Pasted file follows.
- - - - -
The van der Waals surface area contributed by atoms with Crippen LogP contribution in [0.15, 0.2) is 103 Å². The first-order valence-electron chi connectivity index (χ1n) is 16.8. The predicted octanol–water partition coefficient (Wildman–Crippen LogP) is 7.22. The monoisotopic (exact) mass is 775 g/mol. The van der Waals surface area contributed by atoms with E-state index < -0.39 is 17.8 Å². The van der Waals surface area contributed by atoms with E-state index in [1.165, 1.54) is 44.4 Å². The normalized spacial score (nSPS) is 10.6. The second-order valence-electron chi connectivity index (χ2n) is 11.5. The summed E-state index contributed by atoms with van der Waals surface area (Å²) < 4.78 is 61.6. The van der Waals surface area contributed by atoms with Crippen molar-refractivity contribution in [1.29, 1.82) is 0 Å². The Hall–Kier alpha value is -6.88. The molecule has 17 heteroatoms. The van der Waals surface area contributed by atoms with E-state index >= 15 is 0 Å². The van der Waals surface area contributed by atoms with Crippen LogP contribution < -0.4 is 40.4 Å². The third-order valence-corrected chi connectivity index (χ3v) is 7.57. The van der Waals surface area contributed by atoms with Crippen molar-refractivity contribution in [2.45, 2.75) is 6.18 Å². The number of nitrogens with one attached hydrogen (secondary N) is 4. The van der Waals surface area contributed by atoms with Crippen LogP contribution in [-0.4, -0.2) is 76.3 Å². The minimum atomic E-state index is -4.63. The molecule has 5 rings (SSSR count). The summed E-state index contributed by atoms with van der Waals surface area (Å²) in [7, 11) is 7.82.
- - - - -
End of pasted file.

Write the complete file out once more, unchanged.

The van der Waals surface area contributed by atoms with Crippen LogP contribution in [0.15, 0.2) is 103 Å². The first-order valence-electron chi connectivity index (χ1n) is 16.8. The predicted octanol–water partition coefficient (Wildman–Crippen LogP) is 7.22. The monoisotopic (exact) mass is 775 g/mol. The van der Waals surface area contributed by atoms with E-state index < -0.39 is 17.8 Å². The van der Waals surface area contributed by atoms with E-state index in [1.165, 1.54) is 44.4 Å². The normalized spacial score (nSPS) is 10.6. The second-order valence-electron chi connectivity index (χ2n) is 11.5. The summed E-state index contributed by atoms with van der Waals surface area (Å²) < 4.78 is 61.6. The van der Waals surface area contributed by atoms with Crippen molar-refractivity contribution in [1.29, 1.82) is 0 Å². The Hall–Kier alpha value is -6.88. The molecule has 17 heteroatoms. The van der Waals surface area contributed by atoms with E-state index >= 15 is 0 Å². The van der Waals surface area contributed by atoms with Crippen LogP contribution < -0.4 is 40.4 Å². The third-order valence-corrected chi connectivity index (χ3v) is 7.57. The van der Waals surface area contributed by atoms with Crippen molar-refractivity contribution in [2.45, 2.75) is 6.18 Å². The number of nitrogens with one attached hydrogen (secondary N) is 4. The van der Waals surface area contributed by atoms with Crippen LogP contribution in [-0.4, -0.2) is 76.3 Å². The minimum atomic E-state index is -4.63. The molecule has 5 rings (SSSR count). The summed E-state index contributed by atoms with van der Waals surface area (Å²) in [7, 11) is 7.82.